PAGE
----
What I mean by this is that I removed the lone door from its hinges and set it aside in case I want it later. From the start I planned to remove the door rather than try to replace the missing one. It made me a little sad to take it off, but I knew I had a plan for those openings – large, pretty baskets! While cleaning out the cabinet I found the missing drawer knob (yay!), so I replaced it using a larger screw since the original had been stripped. At this point I also went through and tightened all the screws in the cabinet. Don’t be afraid to be creative when modifying a vintage piece – you’re not going to “ruin” it by removing something that doesn’t look right to you or work for your space. The whole point is that the piece is enjoying new life in its new home with you!

6. Boiled Linseed Oil

What is boiled linseed oil? Linseed oil moisturizes and deepens the existing finish of a piece. It is derived from the ripened seeds of the flax plant. It comes in both raw and boiled varieties – the boiled kind has gone through a treatment process and has a considerably shorter curing time than raw (we’re talking hours/days vs. weeks or months!). It’s great for restoring furniture that is bare wood or wood previously treated with oil (not recommended for oak). Painted and/or waxed wood will have to be stripped before applying linseed oil as the paint/wax will prevent the wood from absorbing the oil. (Linseed oil is also used for improving the flow of oil-based paints.)

I would not recommend using boiled linseed oil on a piece that you may later wish to stain with a water-based varnish, as the oil will close up the pores too much to absorb a water-based product. An oil based varnish or a gel-stain would probably work okay (possibly not as deeply) and you can certainly paint over an oiled surface once it has completely cured, but may need to rough it up with some fine sand paper and clean it first.

It is absolutely amazing what a difference boiled linseed oil can make!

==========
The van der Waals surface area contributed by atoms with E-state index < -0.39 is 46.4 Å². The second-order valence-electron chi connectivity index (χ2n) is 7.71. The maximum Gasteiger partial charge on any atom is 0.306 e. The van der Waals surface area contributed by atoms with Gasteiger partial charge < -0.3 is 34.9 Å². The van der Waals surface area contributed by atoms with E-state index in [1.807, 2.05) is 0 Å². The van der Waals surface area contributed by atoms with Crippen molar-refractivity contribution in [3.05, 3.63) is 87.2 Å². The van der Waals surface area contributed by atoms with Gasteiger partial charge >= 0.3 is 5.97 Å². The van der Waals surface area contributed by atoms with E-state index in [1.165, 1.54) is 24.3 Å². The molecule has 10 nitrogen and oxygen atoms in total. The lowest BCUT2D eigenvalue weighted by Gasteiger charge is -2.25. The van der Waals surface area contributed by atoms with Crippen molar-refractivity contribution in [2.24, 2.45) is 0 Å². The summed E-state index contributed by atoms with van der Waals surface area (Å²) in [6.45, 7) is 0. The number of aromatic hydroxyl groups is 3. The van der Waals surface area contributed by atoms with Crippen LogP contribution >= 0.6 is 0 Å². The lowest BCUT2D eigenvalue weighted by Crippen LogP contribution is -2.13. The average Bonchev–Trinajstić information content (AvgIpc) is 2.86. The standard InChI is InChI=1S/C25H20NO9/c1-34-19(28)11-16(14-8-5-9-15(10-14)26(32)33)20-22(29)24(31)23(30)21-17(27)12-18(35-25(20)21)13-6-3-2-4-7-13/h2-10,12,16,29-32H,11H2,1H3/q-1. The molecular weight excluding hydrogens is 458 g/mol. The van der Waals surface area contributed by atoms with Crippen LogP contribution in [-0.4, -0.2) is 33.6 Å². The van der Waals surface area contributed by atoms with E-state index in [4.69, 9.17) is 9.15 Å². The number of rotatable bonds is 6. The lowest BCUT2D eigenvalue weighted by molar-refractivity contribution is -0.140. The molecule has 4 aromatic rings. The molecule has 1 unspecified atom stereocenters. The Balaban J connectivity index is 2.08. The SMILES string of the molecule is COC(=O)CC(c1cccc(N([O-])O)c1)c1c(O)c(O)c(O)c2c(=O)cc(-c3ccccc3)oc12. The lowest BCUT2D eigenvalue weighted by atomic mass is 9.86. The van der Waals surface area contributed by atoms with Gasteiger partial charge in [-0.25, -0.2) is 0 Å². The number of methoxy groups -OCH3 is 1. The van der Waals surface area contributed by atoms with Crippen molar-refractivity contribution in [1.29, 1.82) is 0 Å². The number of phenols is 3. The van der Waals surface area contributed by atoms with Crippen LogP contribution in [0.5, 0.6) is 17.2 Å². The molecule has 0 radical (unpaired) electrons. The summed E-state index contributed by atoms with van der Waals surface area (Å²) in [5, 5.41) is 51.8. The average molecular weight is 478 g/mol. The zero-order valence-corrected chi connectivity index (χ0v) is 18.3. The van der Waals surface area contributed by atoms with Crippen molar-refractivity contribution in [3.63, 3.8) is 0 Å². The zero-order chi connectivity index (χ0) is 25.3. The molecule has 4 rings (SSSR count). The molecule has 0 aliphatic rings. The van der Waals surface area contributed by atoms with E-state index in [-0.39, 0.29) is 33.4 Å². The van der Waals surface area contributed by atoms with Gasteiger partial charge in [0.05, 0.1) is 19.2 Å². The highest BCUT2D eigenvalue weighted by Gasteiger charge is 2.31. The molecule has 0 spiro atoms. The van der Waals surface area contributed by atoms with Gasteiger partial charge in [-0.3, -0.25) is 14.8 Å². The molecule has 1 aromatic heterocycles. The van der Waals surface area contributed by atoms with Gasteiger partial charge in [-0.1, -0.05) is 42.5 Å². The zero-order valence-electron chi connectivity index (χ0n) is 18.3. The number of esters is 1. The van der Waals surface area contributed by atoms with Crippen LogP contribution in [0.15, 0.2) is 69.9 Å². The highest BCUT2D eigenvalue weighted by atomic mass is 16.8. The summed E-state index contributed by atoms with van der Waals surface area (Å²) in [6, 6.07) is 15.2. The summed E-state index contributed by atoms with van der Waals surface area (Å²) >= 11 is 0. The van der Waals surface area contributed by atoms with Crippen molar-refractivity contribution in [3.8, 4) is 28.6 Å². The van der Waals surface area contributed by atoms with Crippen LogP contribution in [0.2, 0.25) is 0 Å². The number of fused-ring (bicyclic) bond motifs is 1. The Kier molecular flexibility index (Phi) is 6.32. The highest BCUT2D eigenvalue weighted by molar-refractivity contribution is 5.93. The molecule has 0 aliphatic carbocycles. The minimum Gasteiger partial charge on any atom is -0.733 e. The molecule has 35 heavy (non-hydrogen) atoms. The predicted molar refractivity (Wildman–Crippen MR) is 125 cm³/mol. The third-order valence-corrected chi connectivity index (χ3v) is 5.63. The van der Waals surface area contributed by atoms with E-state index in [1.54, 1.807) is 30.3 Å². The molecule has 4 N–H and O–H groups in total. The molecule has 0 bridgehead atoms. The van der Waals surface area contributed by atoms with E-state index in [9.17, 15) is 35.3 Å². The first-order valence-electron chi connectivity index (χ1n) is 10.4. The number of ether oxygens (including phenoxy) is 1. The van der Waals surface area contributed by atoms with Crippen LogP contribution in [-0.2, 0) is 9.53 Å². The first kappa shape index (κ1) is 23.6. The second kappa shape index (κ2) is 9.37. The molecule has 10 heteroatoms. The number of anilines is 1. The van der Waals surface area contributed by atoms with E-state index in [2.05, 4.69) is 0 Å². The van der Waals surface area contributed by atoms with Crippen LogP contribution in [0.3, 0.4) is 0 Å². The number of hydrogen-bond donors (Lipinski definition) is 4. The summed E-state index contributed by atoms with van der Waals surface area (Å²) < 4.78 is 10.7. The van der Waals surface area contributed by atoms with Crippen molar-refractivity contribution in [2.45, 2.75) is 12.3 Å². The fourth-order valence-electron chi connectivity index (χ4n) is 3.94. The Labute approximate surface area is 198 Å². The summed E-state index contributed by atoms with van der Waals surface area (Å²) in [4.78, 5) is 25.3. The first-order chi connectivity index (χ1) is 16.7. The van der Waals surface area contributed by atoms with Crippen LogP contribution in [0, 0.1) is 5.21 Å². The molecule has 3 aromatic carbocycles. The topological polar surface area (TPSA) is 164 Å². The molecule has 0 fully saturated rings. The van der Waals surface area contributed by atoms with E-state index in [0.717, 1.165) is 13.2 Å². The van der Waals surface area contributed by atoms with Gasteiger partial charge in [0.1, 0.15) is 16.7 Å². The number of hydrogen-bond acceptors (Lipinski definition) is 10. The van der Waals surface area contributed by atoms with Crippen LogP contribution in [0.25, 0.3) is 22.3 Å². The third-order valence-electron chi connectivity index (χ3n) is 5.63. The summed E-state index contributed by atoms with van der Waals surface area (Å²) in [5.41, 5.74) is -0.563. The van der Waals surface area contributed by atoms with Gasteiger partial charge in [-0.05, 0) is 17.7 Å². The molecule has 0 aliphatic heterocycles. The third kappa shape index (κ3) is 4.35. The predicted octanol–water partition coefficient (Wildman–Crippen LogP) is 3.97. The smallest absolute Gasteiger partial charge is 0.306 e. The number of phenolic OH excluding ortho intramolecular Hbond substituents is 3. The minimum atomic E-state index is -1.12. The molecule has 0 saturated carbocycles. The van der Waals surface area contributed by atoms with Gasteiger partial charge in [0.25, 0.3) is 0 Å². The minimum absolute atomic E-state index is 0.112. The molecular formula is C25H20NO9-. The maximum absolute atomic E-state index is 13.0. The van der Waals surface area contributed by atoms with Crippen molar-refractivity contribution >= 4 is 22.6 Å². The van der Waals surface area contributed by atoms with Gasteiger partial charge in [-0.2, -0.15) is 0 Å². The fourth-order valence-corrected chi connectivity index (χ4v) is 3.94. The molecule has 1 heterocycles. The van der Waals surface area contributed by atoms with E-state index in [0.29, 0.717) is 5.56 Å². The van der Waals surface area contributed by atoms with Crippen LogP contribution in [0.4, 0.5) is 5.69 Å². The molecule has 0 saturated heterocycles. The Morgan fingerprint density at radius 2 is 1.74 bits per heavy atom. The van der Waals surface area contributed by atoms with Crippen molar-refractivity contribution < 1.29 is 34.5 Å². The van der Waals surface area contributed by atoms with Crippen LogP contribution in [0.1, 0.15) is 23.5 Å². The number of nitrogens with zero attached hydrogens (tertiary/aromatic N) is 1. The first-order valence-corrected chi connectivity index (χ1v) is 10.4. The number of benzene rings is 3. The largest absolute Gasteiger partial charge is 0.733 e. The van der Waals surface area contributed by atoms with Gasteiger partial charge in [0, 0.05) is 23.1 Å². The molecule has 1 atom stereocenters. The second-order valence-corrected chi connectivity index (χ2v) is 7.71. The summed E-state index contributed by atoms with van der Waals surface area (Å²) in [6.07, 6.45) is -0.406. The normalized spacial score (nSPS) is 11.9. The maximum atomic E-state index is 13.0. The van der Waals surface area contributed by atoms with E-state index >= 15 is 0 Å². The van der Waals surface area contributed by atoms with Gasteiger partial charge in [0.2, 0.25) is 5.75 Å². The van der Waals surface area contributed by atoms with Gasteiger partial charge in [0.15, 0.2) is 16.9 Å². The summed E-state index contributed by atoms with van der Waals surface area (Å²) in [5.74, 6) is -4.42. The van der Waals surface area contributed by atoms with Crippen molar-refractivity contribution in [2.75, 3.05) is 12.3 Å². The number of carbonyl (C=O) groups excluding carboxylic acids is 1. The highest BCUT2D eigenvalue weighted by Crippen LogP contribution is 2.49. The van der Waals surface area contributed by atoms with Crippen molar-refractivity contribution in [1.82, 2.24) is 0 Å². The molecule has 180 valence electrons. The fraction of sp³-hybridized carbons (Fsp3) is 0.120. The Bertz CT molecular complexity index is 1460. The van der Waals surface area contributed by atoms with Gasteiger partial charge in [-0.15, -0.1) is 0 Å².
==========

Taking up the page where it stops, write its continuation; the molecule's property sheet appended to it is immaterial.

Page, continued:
How to use boiled linseed oil:

Once your wood is clean and dry, apply a small-moderate amount of the oil to a lint-free cloth and gently wipe onto the wood. Let it stand for a few minutes, then use a clean lint-free rag to gently buff off the excess. Let dry completely. It’s that simple!

That being said, it’s incredibly important to use boiled linseed oil safely, as it is highly combustable. This article from The Craftsman Blog has a great overview on using linseed oil safety!

7. Wax the drawers

The drawers on this piece did not slide smoothly – in fact they were quite stuck! To assist them, I simply used a chunk of paraffin wax rubbed along the edges of the drawers. It made a huge difference!

Waxing the drawers
paraffin wax
My husband is so organized…

8. Paint the inside of the cabinet

The inside of the cabinet was very dark and water-stained. Since I planned to use it sans doors and display pretty baskets in those openings, I decided to paint the inside white to brighten it up and help the baskets pop.

painting the inside of the cabinet

When it comes to hiding water stains, a stain-blocking primer is the best bet. We’ve been pleased with Zinsser Bulls Eye over the years and that’s what I used on this project. You can easily add any other paint/color you desire over the primer. I’ve also come to realize that I much prefer using Frog Tape for my painting projects over the original blue painter’s tape I grew up using. It’s just “meatier” and easier to pull off in my opinion.

That’s it! Then came the fun of styling my refurbished cabinet!

Refurbished vintage cabinet in tiled craft area

You can find all the details and sources for this space in this blog post on my studio makeover, part 1.

Is it perfect? No, of course not – it’s old and vintage! But it’s so much better and more functional. That’s the beauty in this – getting to enjoy a vintage piece that has been made functional and enjoyable once again.

Sometimes all a piece of furniture needs is someone to see the potential in it. To quote Linus from A Charlie Brown Christmas, “Maybe all it needed was a little love.”

Blessings, Melissa